Developed by scientists in the Netherlands, the heat battery prototype consists of a storage module based on potassium carbonate and an electricity-driven mechanical system that maintains continuous charging or discharging powers. Through a series of simulations, the research group found that the device can significantly reduce a dwelling’s electricity consumption for heating.
A group of researchers led by the Eindhoven University of Technology in the Netherlands has developed a prototype of a solar-driven thermochemical storage system that stores thermal energy generated by solar thermal collectors.
The scientists said the novelty of their work consisted of utilizing a novel simulation-based methodology to study the behavior of the new system in a renovated dwelling with an air-source heat pump and no gas supply.
“The proposed methodology integrates building performance simulation and a data-driven surrogate model, enabling the optimization of system design based on specific building requirements and characteristics,” they explained. “The reduction of imported electricity is a proper indicator for assessing the value that the system can bring to the homeowner.”
The heat battery (HB) consists of a storage module based on potassium carbonate (K2CO3), which is one of the most promising thermochemical storage materials for built environment applications, and an electricity-driven mechanical system that maintains continuous charging or discharging powers.
In the charging mode, the heat battery receives the inlet temperature and mass flow rate of the charging fluid in the heat exchangers. At the same time, it adjusts the powers of the fan, the pump, and other components. In the discharging mode, the battery uses a similar set of input and output variables by calculating the outlet temperature of the corresponding fluid, the actual charging power, and the electric power.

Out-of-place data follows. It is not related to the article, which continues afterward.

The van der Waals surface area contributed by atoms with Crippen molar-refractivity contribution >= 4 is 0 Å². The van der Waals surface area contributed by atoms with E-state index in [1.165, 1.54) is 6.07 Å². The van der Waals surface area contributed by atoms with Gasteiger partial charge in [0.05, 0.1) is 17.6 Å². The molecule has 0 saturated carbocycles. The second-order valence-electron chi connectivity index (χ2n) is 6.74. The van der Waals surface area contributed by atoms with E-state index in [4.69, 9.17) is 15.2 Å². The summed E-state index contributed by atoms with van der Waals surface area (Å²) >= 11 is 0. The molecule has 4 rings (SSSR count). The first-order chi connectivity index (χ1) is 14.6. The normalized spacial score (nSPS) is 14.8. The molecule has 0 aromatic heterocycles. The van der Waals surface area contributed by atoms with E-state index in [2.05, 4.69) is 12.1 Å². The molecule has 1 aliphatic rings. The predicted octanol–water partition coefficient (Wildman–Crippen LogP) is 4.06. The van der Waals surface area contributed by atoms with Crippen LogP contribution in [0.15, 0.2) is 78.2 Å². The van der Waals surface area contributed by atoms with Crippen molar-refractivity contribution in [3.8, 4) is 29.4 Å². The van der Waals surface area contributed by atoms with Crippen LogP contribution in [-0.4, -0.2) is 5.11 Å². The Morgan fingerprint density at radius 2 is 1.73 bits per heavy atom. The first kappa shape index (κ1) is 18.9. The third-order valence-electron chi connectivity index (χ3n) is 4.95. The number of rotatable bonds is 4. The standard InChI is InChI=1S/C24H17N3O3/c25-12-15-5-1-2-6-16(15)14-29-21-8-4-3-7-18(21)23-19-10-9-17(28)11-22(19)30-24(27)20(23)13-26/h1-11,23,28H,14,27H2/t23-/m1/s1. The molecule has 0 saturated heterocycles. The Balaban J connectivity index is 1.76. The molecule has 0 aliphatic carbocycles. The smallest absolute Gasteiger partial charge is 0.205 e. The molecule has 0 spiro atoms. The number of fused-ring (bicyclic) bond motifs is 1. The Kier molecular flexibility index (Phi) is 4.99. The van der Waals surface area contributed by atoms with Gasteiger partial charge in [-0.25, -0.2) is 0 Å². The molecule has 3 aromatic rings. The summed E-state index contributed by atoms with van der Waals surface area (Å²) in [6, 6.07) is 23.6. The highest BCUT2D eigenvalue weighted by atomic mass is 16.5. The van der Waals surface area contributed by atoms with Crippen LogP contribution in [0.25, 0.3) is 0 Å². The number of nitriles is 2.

“After the charging or discharging process completes, these components will be turned off to switch the heat battery into standby mode when its heat loss is negligible,” the scientists said.
They assumed the heat battery to have a storage volume of 320 L or 93 kWh and the solar collectors to have a total surface of 8 m2. They also assumed the heat pump to have a nominal heating capacity of 12 kW and a rated coefficient of performance (COP) of 4.0. The house is located in Eindhoven and has an annual electricity consumption of 9 MWh.
Through the simulation, the group found that the novel battery is capable of “digesting” the thermal energy coming from the solar thermal collectors and reducing the dwelling’s annual electricity consumption for heating by between 0.7 MWh to 1.0 MWh. It also found that increasing the storage volume of the battery may lead to reduced thermal comfort and that its optimal size should be between 80 L and 160 L.
“The result also suggests that it is not worthwhile to increase the storage volume for achieving seasonal storage in light of the limited space for both the heat battery and solar collectors in a detached house, especially when compared with the specific benefit of water tanks with the same storage volume,” the academics concluded. “All these results suggest that a small-scale HB could be more practical than a large-scale one in this type of daily-storage use case because of the efficient usage of both the storage capacity and charging/discharging powers.”
The system was presented in the study “A design optimization method for solar-driven thermochemical storage systems based on building performance simulation,” published in the Journal of Energy Storage. The research group also includes scientists from Netherlands-based heat battery company Cellcius B.V.
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